Thursday, September 5, 2013

Lego Printing Press

Last weekend I made a Lego printing press. I used a lego board which had a space for an ink reservoir pre-molded on it. I originally designed it to work with silicone bracelets and print on the top but then I used rubber bands instead which print on the bottom. The paper is pulled through by a hand crank but I will try to make it motorized. The top wheel is just to press it down. It prints a stripe on the underside of the paper. Right now it has mostly water and green ink. I labelled all the parts on the picture.

Knitting Machine Monsters

One of Griffin's summer projects was making monsters. He bought a knitting machine at the thrift store (unfortunately there was no choice on the color). When Griffin saw the machine, he immediately knew what it was even though Mom didn't. He said that's because he watched the How It's Made episode about socks. The knitting machine worked well to make short knitted tubes. It did drop some stitches, and the holes gave him the idea to make monsters. Mom crocheted around the edges of the holes to keep them from unravelling further.
Griffin enjoyed experimenting with different colors and types of yarn. The knitting machine came with a ball of red yarn. He tried string, and the result looked kind of like chain mail. He tried variegated camo yarn, variegated rainbow yarn, slippery yarn, and fuzzy yarn. Then he tried fishing line, but when Mom tried to untangle it the yarn guide broke.

Thursday, June 27, 2013

Fountain Design

Griffin decided that the first 100 degree day of the summer would be a good time to build a fountain. We already had two fountain kits with pumps and sprayer attachments, as well as a metal bucket, pitcher, and saucers from the last time we built a fountain. Griffin reminded Mom that the pump from the old kit was not safe to use because the grounding prong from the plug had broken off and he didn't want to shock birds by accident.

Dad told Griffin that it was a good idea to make a temporary fountain setup. That way, if we ever figure out how to convert it to solar power, we can choose a better location that won't have to be so close to the back door. For the first configuration of the fountain, Griffin attached a length of clear tubing directly to the pump. With the tubing curved around the bottom of the metal tub and held in place by a brick, the water created a whirlpool. Griffin decided that he wanted the pump to be more hidden. Next, he stacked bricks inside the tub on either side of the pump and added a flat rock.  He threaded the clear tubing up through the hole in the bottom of the metal pitcher. It poured water directly onto the flat rock. Then he tried it with a metal saucer underneath. That was Mom's favorite design. We unplugged it overnight because we didn't want a raccoon to knock over the pitcher while the pump was on. The parts are not attached- just balanced so they can be moved around.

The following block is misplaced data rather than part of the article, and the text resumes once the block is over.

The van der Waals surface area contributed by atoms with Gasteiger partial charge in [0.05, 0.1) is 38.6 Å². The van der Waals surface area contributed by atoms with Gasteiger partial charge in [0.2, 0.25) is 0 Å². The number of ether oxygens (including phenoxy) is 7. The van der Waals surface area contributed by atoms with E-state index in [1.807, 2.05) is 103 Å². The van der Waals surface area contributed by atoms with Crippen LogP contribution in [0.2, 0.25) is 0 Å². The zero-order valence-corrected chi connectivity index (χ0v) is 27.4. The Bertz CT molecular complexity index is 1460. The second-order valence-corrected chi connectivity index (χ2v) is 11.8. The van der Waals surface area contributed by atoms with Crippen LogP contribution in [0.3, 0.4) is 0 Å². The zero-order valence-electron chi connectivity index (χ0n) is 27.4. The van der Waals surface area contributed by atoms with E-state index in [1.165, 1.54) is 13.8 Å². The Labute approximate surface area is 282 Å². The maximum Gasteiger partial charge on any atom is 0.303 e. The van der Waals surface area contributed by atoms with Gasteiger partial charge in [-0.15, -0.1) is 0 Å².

The next day, Griffin decided to take apart the fountain and redesign it. He added a splitter so that some of the water goes through the clear tube, and some of it goes up through a sprinkler attachment which sprays water in a dome shape. Griffin found that he could disrupt the smooth sheet of water by sticking his finger in the pathway. He aimed the jet of water from the clear tube so that it would disrupt the shape too. 

One fountain design that Griffin made a few years ago used pvc pipes and a lawn chair in a wading pool. He could sit in the lawn chair and the fountain would shower water on his head. It was a fun idea for a hot day, and he liked it because the recirculating fountain used less water than a lawn sprinkler.

Monday, June 24, 2013

Pressurized Bottle

I started with the guts of an air-powered Nerf gun. I took apart the Nerf gun because it didn't work very well. First I used it as a smoke gun to spray vaporized soap. But then I cut it apart to make the air reservoir larger. I saved the valve that fires, the pressure meter, and the pump. I cut the hose linking the pump to the pressure meter and drilled 2 holes in a laundry detergent bottle and stuck my hose parts in to allow air to be transferred. I sealed all the connections except the cap with hot glue

To fill the bottle with air, I use the pump. To fill the bottle with water, I unscrew the cap and put the water in. Then it works as an underpowered squirt gun.

By opening the valve, I let the pressurized air flow out of the bottle until the pressure at the nozzle is equal to the pressure behind the valve. For filling a balloon, I pull the valve and the pressure inside the bottle and the balloon equalize.until the balloon is full enough.

What's Next?